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Thanksgiving Family Secrets : IN THE KITCHEN : Hand-Me-Down Cranberries


Thanksgiving marks the beginning of cranberry season and when I was a kid, I think I looked forward to the holidays as much for the opportunity to eat cranberries as for the actual opening of presents. That's a ridiculous overstatement, of course, but while I've long discarded any model airplanes or socks I might have received back then, I still relish cranberries.

It wasn't until I was a teen-ager and began dabbling in holiday meals outside of my immediate family circle that I came to understand why some people always passed the plate when cranberries were served. I'd never tasted that horrid chop of barely sweetened raw berries and big chunks of orange peel that passes for relish in some households.

In our family, cranberries came in two styles. There was the familiar commercial jelly, which squeezed out of the can with one giant sucking sound and landed, wobbling, on the plate, still shaped like the container from which it came. Sneer if you like, I still like those sweet-tart vacu-formed bricks.


Still, they were a definite second choice in my cranberry hit parade. My absolute favorite cranberry dish--and it remains so to this day--is from an old recipe that was handed down to me through my mother's side of the family.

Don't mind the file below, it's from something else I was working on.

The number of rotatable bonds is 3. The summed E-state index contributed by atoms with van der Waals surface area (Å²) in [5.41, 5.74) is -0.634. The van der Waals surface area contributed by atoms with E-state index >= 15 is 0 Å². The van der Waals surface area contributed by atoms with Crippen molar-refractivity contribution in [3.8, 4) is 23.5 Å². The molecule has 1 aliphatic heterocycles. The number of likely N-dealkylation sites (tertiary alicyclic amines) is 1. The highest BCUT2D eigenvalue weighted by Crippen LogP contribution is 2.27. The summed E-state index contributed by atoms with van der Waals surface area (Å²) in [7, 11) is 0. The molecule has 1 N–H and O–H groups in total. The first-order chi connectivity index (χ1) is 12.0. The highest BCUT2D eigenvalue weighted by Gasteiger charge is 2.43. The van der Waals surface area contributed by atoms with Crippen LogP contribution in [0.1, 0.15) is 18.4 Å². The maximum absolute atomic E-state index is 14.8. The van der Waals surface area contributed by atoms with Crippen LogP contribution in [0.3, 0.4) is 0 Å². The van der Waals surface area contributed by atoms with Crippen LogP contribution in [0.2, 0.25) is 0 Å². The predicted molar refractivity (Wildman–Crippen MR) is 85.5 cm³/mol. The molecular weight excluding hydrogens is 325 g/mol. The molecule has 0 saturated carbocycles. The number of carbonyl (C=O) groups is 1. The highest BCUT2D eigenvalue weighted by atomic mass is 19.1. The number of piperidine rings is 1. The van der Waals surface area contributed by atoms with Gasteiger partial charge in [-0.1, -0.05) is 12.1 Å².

To my mind, this is pretty close to the perfect holiday side dish. Spicy with cloves and cinnamon, slightly sweet and definitely tart, it's a great complement to turkey--particularly the gamier dark meat. It's also good ladled onto a turkey sandwich. In fact, I find it hard to pass the refrigerator during the holidays without dipping into the jar of cranberries.

The relish is remarkably simple to make, just poach the berries in a spiced syrup until the first ones begin to pop (that is no mere figure of speech--you'll hear them across the kitchen). Immediately remove the pan from the heat and then let the berries sit in the refrigerator for several days to mellow and fully absorb the spicy taste.

It's crucial that the berries not overcook. This is not only a matter of texture (though part of the dish's pleasure is the way those tart little things burst between your teeth). But when the berries overcook and split, they become simply sweet, rather than having that delicious balance of sweet and sour.


I've probably eaten these cranberries at both Thanksgiving and Christmas every year since I had enough gum power to pop a berry. Which raises the interesting question: Why only on the holidays?


Printing this recipe has become almost as much of a Thanksgiving tradition for me as making it. Either way, I've never had a complaint.


1 1/2 cups sugar

3/4 cup water

3 whole cloves

3 whole allspice

2 (3-inch) cinnamon sticks

1 (12-ounce) bag fresh cranberries

Zest 1 orange

Combine sugar, water, cloves, allspice and cinnamon sticks in 4-quart saucepan. Bring to boil. Cook, stirring, until syrup is clear, about 3 minutes. Add cranberries and cook just until they begin to pop, about 5 minutes.

Remove from heat, add orange zest and cool. Keep in refrigerator at least 3 days before using. Makes 2 1/2 cups relish, about 10 servings.

Each serving contains about:

132 calories; 1 mg sodium; 0 cholesterol; 0 fat; 35 grams carbohydrates; 0 protein; 0.41 grams fiber.

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